Seals, seal trainers and mycobacterial infection

Philip Thompson, D.V. Cousins, B.L. Gow, D.M. Collins, B.H. Williamson, H.T. Dagnia

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    72 Citations (Scopus)


    In 1986, three seals died in a marine park in Western Australia; culture of postmortem tissue suggested infection with Mycobacterium bovis. In 1988, a seal trainer who had been employed at the Western Australian marine park until 1985 developed pulmonary tuberculosis caused by M. bovis while working in a zoo 3,000 km away on the east coast of Australia. Culture characteristics, biochemical behavior, sodium dodecyl sulphate polyacrylamide gel electrophoresis, and restriction endonuclease analysis suggested that the strains of M. bovis infecting the seals and trainer were identical but unique and differed from reference strains and local cattle strains of M. bovis. The infection in both the seals and the trainer had a destructive but indolent course. This is the first time that M. bovis has been observed in seals and the first time that tuberculous infection has been documented to be transmitted from seals to humans. Further investigation of the extent of tuberculous infection in seal populations elsewhere in the world seems warranted, and those working with seals and other marine animals should be monitored for infection.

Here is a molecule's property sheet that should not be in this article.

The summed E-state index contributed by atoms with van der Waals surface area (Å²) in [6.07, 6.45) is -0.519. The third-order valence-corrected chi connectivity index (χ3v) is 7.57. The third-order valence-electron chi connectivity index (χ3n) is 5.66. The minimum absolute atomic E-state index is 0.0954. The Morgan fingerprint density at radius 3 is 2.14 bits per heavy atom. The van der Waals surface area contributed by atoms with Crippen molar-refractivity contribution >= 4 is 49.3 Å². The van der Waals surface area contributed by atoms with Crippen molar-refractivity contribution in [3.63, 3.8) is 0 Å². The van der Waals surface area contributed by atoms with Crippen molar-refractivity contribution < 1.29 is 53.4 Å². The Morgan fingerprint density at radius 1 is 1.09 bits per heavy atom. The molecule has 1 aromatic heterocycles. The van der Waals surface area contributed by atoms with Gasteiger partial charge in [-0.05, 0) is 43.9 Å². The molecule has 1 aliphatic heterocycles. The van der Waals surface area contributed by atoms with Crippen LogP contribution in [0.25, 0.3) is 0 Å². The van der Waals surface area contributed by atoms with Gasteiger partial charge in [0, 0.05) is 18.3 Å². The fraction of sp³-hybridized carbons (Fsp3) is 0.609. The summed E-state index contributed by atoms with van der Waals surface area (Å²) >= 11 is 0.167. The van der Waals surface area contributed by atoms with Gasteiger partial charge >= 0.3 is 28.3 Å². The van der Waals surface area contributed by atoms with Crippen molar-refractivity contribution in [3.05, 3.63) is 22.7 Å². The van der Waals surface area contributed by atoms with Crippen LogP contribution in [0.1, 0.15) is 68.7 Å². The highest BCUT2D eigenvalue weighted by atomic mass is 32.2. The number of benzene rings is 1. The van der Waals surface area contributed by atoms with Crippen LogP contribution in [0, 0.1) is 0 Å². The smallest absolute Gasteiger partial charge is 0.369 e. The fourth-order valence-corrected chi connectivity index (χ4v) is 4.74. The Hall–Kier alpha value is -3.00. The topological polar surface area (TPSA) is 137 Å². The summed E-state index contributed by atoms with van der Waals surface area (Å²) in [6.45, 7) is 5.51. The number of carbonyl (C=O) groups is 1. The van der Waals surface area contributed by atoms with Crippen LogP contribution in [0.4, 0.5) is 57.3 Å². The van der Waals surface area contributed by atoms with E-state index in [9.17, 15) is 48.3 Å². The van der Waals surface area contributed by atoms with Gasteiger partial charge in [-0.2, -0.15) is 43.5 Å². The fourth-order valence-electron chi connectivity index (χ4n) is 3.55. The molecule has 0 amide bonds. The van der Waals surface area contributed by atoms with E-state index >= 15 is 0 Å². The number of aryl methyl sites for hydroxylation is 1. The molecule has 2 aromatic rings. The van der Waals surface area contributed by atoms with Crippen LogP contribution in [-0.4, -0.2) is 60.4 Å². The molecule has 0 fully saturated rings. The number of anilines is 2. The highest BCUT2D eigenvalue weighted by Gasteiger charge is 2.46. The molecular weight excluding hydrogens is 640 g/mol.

Original languageEnglish
    Pages (from-to)164-167
    JournalAmerican Review of Respiratory Disease
    Issue number1
    Publication statusPublished - 1993


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